The Statistics on Public Expenditures for Economic Development, sporting a catchy acronym SPEED, is an open access database managed by the International Food Policy Research Institute (IFPRI) with support from the CGIAR Research Program on Policies, Institutions, and Markets (PIM). It is also a user friendly interactive web tool allowing to view, compare, and download data on public expenditures from 147 countries from 1980-2012. The sectors include agriculture, education, defense, health, mining, social protection, fuel and energy, transport and communication. SPEED draws from multiple sources, including the International Monetary Fund, the World Bank, and national governments. The data is updated on a regular basis; spending measurements used in SPEED are consistent over time and free of exchange-rate fluctuations and currency denomination changes.
The latest edition of SPEED (third since 2010) and the updated data visualization tool were presented at IFPRI on May 19 during a seminar organized by the Development Strategy and Governance division. Samuel Benin, research fellow at IFPRI and SPEED project leader, talked about the historical and methodological background of SPEED, as well as the new features of the latest version. In his overview of SPEED applications he pointed out that the database has been widely used both by IFPRI colleagues and by external organizations including the World Bank, Food and Agriculture Organization of the United Nations (FAO), and a number of academic institutions. The topics analyzed with the help of SPEED included the composition of agricultural spending, effects of remittances on social spending, and the relationship of public spending with economic growth and productivity. Further planned improvements for SPEED include disaggregating data by economic use, disaggregating agricultural expenditures by sub-functions, and including new sectors and valuable sub-functions within sectors.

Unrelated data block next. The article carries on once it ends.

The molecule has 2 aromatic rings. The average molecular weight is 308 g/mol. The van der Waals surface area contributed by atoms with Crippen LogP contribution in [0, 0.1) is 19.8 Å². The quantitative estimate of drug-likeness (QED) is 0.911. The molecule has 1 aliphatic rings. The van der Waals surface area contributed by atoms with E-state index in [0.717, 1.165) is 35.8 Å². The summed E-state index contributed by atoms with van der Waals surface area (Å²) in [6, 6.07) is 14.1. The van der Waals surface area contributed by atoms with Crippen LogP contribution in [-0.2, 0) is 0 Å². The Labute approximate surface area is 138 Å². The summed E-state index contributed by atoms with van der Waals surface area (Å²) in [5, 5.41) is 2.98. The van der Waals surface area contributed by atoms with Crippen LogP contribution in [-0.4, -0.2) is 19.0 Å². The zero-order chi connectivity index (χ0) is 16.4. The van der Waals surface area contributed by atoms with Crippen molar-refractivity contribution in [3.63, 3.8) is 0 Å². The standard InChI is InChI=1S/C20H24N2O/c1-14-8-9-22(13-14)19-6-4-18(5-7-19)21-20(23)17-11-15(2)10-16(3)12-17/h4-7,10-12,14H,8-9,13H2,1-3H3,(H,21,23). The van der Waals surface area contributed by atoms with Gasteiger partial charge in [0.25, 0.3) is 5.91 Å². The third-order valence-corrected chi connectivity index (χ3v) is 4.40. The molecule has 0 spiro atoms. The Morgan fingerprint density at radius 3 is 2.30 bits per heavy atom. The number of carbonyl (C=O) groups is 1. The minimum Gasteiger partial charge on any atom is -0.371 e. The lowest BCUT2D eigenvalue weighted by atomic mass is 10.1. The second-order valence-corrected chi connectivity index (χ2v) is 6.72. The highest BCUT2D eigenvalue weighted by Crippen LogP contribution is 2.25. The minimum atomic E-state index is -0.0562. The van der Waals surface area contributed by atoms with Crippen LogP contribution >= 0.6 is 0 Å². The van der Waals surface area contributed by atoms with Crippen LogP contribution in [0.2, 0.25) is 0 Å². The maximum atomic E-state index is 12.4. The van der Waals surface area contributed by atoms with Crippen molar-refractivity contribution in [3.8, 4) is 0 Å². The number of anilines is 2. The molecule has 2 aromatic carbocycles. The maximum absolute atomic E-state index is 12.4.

Nilam Prasai, who is managing SPEED’s online presence, provided an overview of the new visualization tool that allows users to quickly observe differences in sector prioritization in various countries on maps and charts, to analyze trends in spending, and much more. Yifei Liu, SPEED’s focal communications person, summarized the user statistics for SPEED: the number of downloads of the database reached about 800 downloads in 2015; most of the database users are academics, research institutes, and NGOs; the new data visualization tool has been viewed 749 times since its launch in March 2016.
If you have any questions about SPEED, contact Samuel Benin at IFPRI-SPEED@cgiar.org